In the case at bar, the chronology does not support plaintiffs' contention that they are prevailing parties in this action. When HUD first published its proposed interim rules, see 44 Fed. Reg. No. 78 (April 20, 1979), Judge Dooling had already denied plaintiffs' request for preliminary injunctive relief. Similarly, when over one year after trial HUD issued the current interim regulations, see 45 Fed. Reg. No. 177 (Sept. 10, 1980), Judge Dooling had already emphatically rejected the claims of the named plaintiffs. This sequence of events hardly supports an inference that HUD felt compelled to amend the existing regulations as a direct result of this litigation. Rather, the record suggests that HUD's decision to amend the regulations was gratuitous and entirely independent of this lawsuit. See generally Nadeau v. Helgemoe, supra, 581 F.2d at 281.
Nor does the content of amended regulations support plaintiffs' position. Plaintiffs argue that the amended regulations "adopt a substantial portion of the changes sought by plaintiffs" in the lawsuit. Affidavit of Attorney Ellen Gesmer at 4. On the other hand, defendants take the position that "a few, but certainly not all or even most of the amendments plaintiffs sought were adopted by HUD." Defendants' Memorandum of Law at 20. After carefully reviewing the old regulations, the complaints filed in this action, and the amended regulations, the court agrees with defendants that whatever impact this litigation had on HUD was far too attenuated for the plaintiffs to qualify as prevailing parties. Cf. Cicero v. Olgiati, 473 F. Supp. 653, 655 (S.D.N.Y. 1979) (burden of establishing that an individual lawsuit was responsible for sweeping legislative reform in an area of widespread concern considered extremely heavy); see also American Constitutional Party v. Munro, supra, 650 F.2d at 188. Moreover, the court notes that to the extent that the plaintiffs accomplished any of the objectives of this lawsuit through the participation of their attorneys in related agency notice, comment and rulemaking procedures, an award of attorneys' fees under the EAJA in this action would be inappropriate. The court therefore concludes that plaintiffs are not properly regarded as prevailing parties within the meaning of the EAJA and are not entitled to recover their litigation expenses. Because the plaintiffs did not prevail, it is unnecessary for the court to reach the question of whether the "position" of the government was "substantially justified" within the meaning of § 2412(d) (1) (A). See generally Operating Engineers v. Bohn, 541 F. Supp. 486, 493-96 (D. Utah 1982).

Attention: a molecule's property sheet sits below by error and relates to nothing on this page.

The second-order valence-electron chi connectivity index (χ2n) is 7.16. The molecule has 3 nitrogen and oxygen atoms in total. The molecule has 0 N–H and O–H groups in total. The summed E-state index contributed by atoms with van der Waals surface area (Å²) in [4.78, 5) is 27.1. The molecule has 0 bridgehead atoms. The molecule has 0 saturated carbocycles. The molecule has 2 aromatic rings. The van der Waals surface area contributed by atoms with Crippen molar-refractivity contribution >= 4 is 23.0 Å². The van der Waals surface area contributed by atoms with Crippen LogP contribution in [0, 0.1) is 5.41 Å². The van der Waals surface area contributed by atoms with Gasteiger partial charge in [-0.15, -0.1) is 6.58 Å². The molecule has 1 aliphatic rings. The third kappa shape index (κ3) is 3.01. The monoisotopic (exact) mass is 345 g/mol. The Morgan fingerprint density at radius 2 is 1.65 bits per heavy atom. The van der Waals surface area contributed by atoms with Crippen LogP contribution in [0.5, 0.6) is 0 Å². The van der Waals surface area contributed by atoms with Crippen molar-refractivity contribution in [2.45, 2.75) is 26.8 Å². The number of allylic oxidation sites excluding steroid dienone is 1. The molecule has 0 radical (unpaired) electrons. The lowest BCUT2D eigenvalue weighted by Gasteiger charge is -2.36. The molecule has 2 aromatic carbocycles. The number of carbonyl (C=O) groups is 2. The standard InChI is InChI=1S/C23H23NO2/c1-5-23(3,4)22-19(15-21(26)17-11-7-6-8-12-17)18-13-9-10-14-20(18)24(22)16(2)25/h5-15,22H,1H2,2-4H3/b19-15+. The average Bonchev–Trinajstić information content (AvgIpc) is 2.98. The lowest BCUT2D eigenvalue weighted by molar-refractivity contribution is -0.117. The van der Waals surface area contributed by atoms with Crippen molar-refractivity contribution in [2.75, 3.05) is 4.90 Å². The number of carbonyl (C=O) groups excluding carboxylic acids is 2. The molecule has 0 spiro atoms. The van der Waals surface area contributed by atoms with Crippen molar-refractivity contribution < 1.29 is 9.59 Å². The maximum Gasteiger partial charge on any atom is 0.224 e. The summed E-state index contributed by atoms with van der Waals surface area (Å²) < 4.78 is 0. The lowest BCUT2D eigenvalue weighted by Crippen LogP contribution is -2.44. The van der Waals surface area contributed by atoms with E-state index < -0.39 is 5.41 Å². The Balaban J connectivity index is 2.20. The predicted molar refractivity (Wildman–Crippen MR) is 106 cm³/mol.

For the foregoing reasons, the plaintiffs' motion to amend the ...